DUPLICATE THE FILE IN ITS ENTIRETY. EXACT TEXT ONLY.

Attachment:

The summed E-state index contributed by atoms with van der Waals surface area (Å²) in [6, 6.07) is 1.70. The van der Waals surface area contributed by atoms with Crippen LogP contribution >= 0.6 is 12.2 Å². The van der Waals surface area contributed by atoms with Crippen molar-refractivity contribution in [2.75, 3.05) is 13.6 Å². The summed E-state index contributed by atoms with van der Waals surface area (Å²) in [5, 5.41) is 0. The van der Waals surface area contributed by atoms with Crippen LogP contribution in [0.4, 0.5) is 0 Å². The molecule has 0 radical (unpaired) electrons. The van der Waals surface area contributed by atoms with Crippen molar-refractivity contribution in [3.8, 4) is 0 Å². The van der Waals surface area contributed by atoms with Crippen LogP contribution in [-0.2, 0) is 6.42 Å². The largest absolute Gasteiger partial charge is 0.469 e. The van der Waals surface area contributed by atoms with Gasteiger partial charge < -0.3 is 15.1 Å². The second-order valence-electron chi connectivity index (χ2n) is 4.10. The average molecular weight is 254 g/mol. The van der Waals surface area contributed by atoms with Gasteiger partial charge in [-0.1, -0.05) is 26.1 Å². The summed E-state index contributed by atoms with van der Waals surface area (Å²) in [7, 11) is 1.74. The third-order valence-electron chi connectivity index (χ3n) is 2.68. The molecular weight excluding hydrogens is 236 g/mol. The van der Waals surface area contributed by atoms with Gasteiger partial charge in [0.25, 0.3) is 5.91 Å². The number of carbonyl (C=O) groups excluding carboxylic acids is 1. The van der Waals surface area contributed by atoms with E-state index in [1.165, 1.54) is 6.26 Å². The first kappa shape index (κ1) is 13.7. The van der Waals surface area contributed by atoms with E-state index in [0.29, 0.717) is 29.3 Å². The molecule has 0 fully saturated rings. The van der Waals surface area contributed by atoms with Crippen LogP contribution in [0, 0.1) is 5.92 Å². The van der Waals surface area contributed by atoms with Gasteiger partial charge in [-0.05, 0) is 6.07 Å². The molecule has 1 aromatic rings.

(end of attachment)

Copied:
The summed E-state index contributed by atoms with van der Waals surface area (Å²) in [6, 6.07) is 1.70. The van der Waals surface area contributed by atoms with Crippen LogP contribution >= 0.6 is 12.2 Å². The van der Waals surface area contributed by atoms with Crippen molar-refractivity contribution in [2.75, 3.05) is 13.6 Å². The summed E-state index contributed by atoms with van der Waals surface area (Å²) in [5, 5.41) is 0. The van der Waals surface area contributed by atoms with Crippen LogP contribution in [0.4, 0.5) is 0 Å². The molecule has 0 radical (unpaired) electrons. The van der Waals surface area contributed by atoms with Crippen molar-refractivity contribution in [3.8, 4) is 0 Å². The van der Waals surface area contributed by atoms with Crippen LogP contribution in [-0.2, 0) is 6.42 Å². The largest absolute Gasteiger partial charge is 0.469 e. The van der Waals surface area contributed by atoms with Gasteiger partial charge < -0.3 is 15.1 Å². The second-order valence-electron chi connectivity index (χ2n) is 4.10. The average molecular weight is 254 g/mol. The van der Waals surface area contributed by atoms with Gasteiger partial charge in [-0.1, -0.05) is 26.1 Å². The summed E-state index contributed by atoms with van der Waals surface area (Å²) in [7, 11) is 1.74. The third-order valence-electron chi connectivity index (χ3n) is 2.68. The molecular weight excluding hydrogens is 236 g/mol. The van der Waals surface area contributed by atoms with Gasteiger partial charge in [0.25, 0.3) is 5.91 Å². The number of carbonyl (C=O) groups excluding carboxylic acids is 1. The van der Waals surface area contributed by atoms with E-state index in [1.165, 1.54) is 6.26 Å². The first kappa shape index (κ1) is 13.7. The van der Waals surface area contributed by atoms with E-state index in [0.29, 0.717) is 29.3 Å². The molecule has 0 fully saturated rings. The van der Waals surface area contributed by atoms with Crippen LogP contribution in [0, 0.1) is 5.92 Å². The van der Waals surface area contributed by atoms with Gasteiger partial charge in [-0.05, 0) is 6.07 Å². The molecule has 1 aromatic rings.